Hence we can attain no higher good than studying and examining, to say nothing of loving and worshiping, the Chief Good -- God, in Christ, through the Holy Spirit; and if we attempt to aim at another or any perceived higher good than the Chief Good we will inevitably and rightly fail.

Moreover, if we attempt to aim for the Chief Good by any other means than seeking His glory and to know Him more intimately, we do so in vain. Because God's End and Good are of an infinite degree of value then one can neither wish nor be capable of desiring any good beyond or above Him. "God is therefore the End of our Theology, proposed by God Himself in the acts prescribed in it; intended by [men and women] in the performance of those actions, and to be bestowed by God, after [they] shall have piously and religiously performed [that] duty,"3 insists Arminius. In other words, God rewards those who diligently study Him. All of God's children, even all of creation, is welcomed by God to study His being, existence, nature and character.

Further still, since the Chief Good Himself is not so placed in time or space merely as a theoretical promise, or a desire of obtaining, "but of actually receiving" Him, the end of theology "may with the utmost propriety be called the union of God with man." (emphasis original) By this concept Arminius does not mean that humanity and God are "compacted together or joined into one, or as that by which [someone] might himself be absorbed into God," as some Eastern religions maintain. But this union is "an objective union, by which God, through the agency of His pre-eminent and most excellent faculties and actions . . . give such convincing proofs of Himself to man that God may then be said to be 'all in all' (1 Cor. 15:28)."4 In this we recall the words of St Paul, teaching us of this very truth, that God grants us convincing proofs:
All who are led by God's Spirit are God's sons and daughters. You didn't receive a spirit of slavery to lead you back again into fear, but you received a Spirit that shows you are adopted as his children. With this Spirit, we cry, "Abba, Father." The same Spirit agrees with our spirit, that we are God's children. But if we are children, we are also heirs. We are God's heirs and fellow heirs with Christ, if we really suffer with him so that we can also be glorified with him. (Rom. 8:14, 15, 16, 17 CEB)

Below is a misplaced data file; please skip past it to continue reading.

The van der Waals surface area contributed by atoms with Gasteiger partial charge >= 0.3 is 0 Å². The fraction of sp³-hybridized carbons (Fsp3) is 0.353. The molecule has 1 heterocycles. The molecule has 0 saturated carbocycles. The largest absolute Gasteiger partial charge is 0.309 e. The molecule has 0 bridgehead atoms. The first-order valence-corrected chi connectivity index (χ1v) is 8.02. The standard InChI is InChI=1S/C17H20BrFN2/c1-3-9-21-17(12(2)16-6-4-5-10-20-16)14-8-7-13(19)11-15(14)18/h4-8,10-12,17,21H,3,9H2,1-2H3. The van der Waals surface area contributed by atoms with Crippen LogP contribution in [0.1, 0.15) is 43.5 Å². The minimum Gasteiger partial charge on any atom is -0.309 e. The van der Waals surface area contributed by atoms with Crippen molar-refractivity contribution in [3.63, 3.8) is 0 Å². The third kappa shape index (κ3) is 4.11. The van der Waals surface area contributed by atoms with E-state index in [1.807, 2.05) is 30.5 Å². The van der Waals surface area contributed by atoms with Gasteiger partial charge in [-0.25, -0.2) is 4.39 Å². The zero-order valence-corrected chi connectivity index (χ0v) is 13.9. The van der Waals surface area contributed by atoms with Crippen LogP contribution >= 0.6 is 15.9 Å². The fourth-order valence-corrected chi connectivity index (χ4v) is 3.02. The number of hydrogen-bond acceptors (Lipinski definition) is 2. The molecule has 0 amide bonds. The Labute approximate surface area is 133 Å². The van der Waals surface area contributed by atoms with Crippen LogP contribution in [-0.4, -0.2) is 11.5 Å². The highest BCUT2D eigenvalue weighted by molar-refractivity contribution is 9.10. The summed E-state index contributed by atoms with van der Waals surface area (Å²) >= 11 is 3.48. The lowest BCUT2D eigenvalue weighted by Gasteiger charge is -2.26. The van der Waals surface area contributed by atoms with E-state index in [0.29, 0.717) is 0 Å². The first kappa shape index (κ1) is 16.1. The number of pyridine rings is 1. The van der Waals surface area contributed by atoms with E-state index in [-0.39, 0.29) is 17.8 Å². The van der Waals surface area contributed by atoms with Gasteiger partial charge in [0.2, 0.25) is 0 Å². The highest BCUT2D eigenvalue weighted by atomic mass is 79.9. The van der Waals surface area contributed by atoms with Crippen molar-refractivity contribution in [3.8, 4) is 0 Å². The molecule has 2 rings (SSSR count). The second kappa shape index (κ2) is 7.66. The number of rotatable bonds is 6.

God, uniting Himself to His people, is "the best action" by which He "affords Himself to be seen, loved and enjoyed in such an abundant measure as agrees with the creature dilated and expanded" in heart and mind. "This is therefore the most glorious of God's actions. Wherefore the End of Theology is the union of God with man, to the salvation of the one and the glory of the other -- and to the glory which He declares by His act, not that glory which man ascribes to God when he is united to Him."5 How then shall we respond to this immeasurable, unfathomable, inestimable goodness, love, and grace of God to us in Christ through His Spirit? Arminius concludes: "Yet it cannot be otherwise than that [men and women] should be incited to sing forever the high praises of God when [they behold and enjoy] such large and overpowering goodness."6 Plum the depths and climb the heights of God this year by studying God aright.


1 Jacob Arminius, "Oration II. The Author and the End of Theology," in The Works of Arminius, the London edition, three volumes, trans. James and William Nichols (Grand Rapids: Baker Book House, 1996), 1:361.

2 Ibid., 1:361-62.

3 Ibid., 1:362.

4 Ibid.

5 Ibid., 1:364.

6 Ibid.


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My name is William Birch and I grew up in the Southern Baptist tradition but converted, if you will, to Anglicanism in 2012. I am gay, affirming, and take very seriously matters of social justice, religion and politics in the church and the state.